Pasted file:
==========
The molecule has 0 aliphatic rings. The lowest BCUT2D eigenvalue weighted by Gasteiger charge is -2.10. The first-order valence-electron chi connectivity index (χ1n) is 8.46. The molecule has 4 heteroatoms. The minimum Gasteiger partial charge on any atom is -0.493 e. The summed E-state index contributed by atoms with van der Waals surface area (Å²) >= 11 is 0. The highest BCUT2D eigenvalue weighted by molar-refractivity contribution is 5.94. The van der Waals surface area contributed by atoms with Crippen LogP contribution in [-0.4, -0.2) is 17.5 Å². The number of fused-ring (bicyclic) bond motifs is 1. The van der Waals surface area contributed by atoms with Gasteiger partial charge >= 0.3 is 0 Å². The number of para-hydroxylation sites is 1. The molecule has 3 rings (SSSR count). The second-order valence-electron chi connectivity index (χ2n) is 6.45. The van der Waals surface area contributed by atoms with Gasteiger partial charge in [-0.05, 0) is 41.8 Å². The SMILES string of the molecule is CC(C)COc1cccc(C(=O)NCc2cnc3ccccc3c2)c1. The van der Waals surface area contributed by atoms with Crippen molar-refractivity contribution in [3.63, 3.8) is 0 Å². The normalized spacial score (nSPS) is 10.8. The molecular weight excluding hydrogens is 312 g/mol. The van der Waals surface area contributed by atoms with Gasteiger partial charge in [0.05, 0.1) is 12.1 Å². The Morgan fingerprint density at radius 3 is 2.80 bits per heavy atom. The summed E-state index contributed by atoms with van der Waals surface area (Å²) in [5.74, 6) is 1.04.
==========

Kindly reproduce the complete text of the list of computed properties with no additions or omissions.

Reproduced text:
The molecule has 0 aliphatic rings. The lowest BCUT2D eigenvalue weighted by Gasteiger charge is -2.10. The first-order valence-electron chi connectivity index (χ1n) is 8.46. The molecule has 4 heteroatoms. The minimum Gasteiger partial charge on any atom is -0.493 e. The summed E-state index contributed by atoms with van der Waals surface area (Å²) >= 11 is 0. The highest BCUT2D eigenvalue weighted by molar-refractivity contribution is 5.94. The van der Waals surface area contributed by atoms with Crippen LogP contribution in [-0.4, -0.2) is 17.5 Å². The number of fused-ring (bicyclic) bond motifs is 1. The van der Waals surface area contributed by atoms with Gasteiger partial charge >= 0.3 is 0 Å². The number of para-hydroxylation sites is 1. The molecule has 3 rings (SSSR count). The second-order valence-electron chi connectivity index (χ2n) is 6.45. The van der Waals surface area contributed by atoms with Gasteiger partial charge in [-0.05, 0) is 41.8 Å². The SMILES string of the molecule is CC(C)COc1cccc(C(=O)NCc2cnc3ccccc3c2)c1. The van der Waals surface area contributed by atoms with Crippen molar-refractivity contribution in [3.63, 3.8) is 0 Å². The normalized spacial score (nSPS) is 10.8. The molecular weight excluding hydrogens is 312 g/mol. The van der Waals surface area contributed by atoms with Gasteiger partial charge in [0.05, 0.1) is 12.1 Å². The Morgan fingerprint density at radius 3 is 2.80 bits per heavy atom. The summed E-state index contributed by atoms with van der Waals surface area (Å²) in [5.74, 6) is 1.04.